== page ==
What you need to know about VBAC and birth after caesarean by Leisa Masters

July 16, 2017 Facebook Twitter LinkedIn Google+ Birth

Did you know that the biggest reason for having a baby via caesarean, is having had a previous caesarean? And did you know after having had a caesarean, only about 15% of women will go on to have a vaginal birth for their next baby?

Because of these high rates of surgical birth, it can be easy to assume that repeat caesareans must be necessary and safe. And for some women, this will be the case. Some – but not all. 

Attention is being drawn to rising caesarean rates. While the World Health Organization recently stated that caesarean rates over 10%  are not associated with reductions in maternal and newborn mortality rates, countries such as Australia and the United States have some of the highest rates of surgical birth in the world. In Australia, more than one in three births now happen via caesarean, at 33% of all deliveries. 

But what does this mean for an individual woman?

Sometimes, women find it isn’t as simple as a choice between a repeat caesarean, or a vaginal birth. If it was, we wouldn’t have a vaginal birth after caesarean (VBAC) rate of only 15%. 

I spoke to Ana, who gave birth to her third baby after two prior caesareans. Of her second caesarean, Ana explained, 

“After being disappointed when my first birth ended in a caesarean, in my second pregnancy I sought a care-provider who would support my plan to have a VBAC. Although this care-provider offered one-to-one care, they didn’t listen to my needs or wants, and spent the entire time convincing me that my only option was a scheduled repeat caesarean.”

Pregnancy and birth is a time of personally nuanced and complex feelings and needs. Yet planning for a birth after caesarean, however, can also often feel like an exercise in statistics. Risks of this, chances of that, a certain-times increase or decrease in something else. It can be confusing to make sense of the presented statistics and to work out how they can inform your decision making.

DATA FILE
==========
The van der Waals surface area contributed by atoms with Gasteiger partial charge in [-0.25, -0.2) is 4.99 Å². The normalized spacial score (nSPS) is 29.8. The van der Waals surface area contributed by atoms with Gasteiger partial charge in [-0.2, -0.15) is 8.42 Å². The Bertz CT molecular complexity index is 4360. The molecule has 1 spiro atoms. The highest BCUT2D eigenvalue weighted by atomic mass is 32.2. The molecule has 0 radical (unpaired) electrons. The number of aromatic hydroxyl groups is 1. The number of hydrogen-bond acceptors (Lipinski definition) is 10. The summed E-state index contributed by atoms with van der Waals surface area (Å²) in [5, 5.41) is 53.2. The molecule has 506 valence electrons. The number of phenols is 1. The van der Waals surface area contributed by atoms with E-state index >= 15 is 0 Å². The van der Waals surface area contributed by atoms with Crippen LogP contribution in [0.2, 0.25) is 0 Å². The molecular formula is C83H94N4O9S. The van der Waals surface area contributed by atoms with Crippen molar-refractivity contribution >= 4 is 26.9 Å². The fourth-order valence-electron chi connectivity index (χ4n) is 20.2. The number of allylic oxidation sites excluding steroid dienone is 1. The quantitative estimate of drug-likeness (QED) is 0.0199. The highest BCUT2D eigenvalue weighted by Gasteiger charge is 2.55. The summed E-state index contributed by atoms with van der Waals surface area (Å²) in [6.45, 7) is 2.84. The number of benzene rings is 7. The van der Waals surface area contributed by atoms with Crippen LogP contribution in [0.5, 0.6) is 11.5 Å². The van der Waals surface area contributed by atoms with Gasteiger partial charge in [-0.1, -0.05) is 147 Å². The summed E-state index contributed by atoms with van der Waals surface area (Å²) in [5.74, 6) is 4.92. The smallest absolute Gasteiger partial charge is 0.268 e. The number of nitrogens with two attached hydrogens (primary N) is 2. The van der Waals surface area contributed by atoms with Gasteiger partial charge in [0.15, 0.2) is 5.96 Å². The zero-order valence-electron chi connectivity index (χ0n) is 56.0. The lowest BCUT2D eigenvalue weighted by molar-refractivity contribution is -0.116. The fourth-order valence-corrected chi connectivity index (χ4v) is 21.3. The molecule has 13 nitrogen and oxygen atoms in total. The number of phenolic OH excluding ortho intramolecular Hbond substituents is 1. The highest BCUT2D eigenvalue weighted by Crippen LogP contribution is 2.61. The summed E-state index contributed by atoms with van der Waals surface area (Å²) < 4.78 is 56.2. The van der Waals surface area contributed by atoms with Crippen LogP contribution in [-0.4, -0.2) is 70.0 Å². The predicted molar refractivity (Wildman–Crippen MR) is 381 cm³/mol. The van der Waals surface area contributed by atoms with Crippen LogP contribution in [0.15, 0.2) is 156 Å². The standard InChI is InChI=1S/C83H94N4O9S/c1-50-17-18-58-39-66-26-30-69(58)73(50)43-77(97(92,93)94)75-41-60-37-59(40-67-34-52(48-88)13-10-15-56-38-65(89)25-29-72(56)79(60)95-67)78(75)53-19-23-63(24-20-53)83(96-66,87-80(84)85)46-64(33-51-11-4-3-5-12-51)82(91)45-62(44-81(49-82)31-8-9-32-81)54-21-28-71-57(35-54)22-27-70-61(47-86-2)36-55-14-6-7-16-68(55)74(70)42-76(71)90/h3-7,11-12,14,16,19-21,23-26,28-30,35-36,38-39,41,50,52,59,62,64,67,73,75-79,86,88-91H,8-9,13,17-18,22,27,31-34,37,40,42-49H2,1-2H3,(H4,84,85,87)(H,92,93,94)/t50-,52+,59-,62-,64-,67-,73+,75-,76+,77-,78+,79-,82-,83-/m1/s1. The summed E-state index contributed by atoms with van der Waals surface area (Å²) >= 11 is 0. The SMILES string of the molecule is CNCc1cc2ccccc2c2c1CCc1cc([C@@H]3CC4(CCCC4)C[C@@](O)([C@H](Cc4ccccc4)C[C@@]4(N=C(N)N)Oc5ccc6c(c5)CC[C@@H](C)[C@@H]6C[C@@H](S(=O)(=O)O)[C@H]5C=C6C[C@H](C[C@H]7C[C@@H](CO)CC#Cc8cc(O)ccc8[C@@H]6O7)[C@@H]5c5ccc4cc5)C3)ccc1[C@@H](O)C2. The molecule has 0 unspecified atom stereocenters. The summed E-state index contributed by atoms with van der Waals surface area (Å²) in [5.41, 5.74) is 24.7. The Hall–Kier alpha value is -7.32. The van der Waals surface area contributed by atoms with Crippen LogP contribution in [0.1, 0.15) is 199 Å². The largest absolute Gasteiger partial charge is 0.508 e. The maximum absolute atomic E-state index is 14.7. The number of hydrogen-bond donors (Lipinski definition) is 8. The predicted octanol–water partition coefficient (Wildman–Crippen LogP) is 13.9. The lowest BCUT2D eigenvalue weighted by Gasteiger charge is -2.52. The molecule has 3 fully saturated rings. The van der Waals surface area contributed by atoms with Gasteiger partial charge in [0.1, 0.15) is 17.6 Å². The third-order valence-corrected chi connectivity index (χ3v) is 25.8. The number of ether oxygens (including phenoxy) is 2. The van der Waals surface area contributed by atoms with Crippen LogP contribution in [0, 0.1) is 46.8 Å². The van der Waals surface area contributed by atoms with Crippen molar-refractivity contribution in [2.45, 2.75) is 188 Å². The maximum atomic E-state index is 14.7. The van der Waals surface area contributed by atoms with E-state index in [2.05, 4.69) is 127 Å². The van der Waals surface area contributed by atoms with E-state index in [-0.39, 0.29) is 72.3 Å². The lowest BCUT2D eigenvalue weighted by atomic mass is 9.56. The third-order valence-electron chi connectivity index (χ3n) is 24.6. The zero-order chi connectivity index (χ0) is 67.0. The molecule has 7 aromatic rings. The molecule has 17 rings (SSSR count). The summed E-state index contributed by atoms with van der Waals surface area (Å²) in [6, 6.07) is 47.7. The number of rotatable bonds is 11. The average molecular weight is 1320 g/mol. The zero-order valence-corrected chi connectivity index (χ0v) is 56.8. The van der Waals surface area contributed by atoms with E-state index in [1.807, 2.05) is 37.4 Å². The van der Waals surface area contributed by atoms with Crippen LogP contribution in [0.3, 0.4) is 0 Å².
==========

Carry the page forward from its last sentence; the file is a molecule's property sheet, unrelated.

Often, women might feel talked at, rather than listened to. She might feel differently to her partner, or her friends or family. She might have one care-provider tell her one thing, only to have a different care-provider tell her something else. She may also find that her feelings change as her pregnancy goes on, and she may wish to make different decisions or change her plans. It can be of enormous benefit to a women to learn to communicate her own desires and needs to those who will be supporting her – for instance her partner, and her maternity care-providers.

When planning a birth after a caesarean, it can be helpful for women to remember that their choices are individual, and that risk analysis is subjective. What feels like a risk for one may not feel so for another. What is important to one woman, may not be for someone else. Consider, for instance, a woman who may have previous birth trauma centred around not being given enough time during labour, and feeling coerced into interventions. It may be vitally important to her that this does not happen again, that for her next birth, she feels supported to labour uninterrupted and without pressure. Yet another woman may have felt alone or out of control in her previous birth, and for her next birth she needs strong, consistent support and explanation from care-providers at all times.

As Ana went on to tell me, 

It wasn’t until I found myself unexpectedly pregnant with my third child that feelings from the previous experiences surfaced … this time I would not settle for a care-provider or any model of care that did not put my needs as the highest priority. So I went on a mission to find support for my plan for a physiological and natural birth after two caesareans. This was not readily available. I quickly concluded that I would need to develop my own team, made up of personal support for myself and my husband … My doula offered us unbiased information when exploring our needs for this birth. I also sought a care-provider who respected our decisions, as well as independent birth education to provide us with useful information and tools that raised our confidence in preparation for the labour and birth. Finally we worked on restoring our belief that women’s bodies are designed to birth, that my body could birth this baby physiologically and naturally. Anyone in our social network who offered a different opinion was reminded to keep that to themselves.”

Even though a wealth of evidence demonstrates that birthing after caesarean carries minimal extra risk, women may choose not to consider a VBAC for many reasons: fear (of pain, of complications, of birth itself), care-provider preference or policy, lack of support from family, or feelings about risk.

A planned repeat caesarean will be right for some women, and a planned VBAC a must for others. Each woman’s needs, choices and situations are different and unique. The important point is that every woman deserves to make birth choices with all the information, and with the full support of those around her.

Ana’s story demonstrates this importance, as she finishes,

I am proud to say that this preparation and determination is what made the difference in our third birth. I birthed my third baby – my biggest baby, and my longest labour – naturally as planned.”

Leisa Masters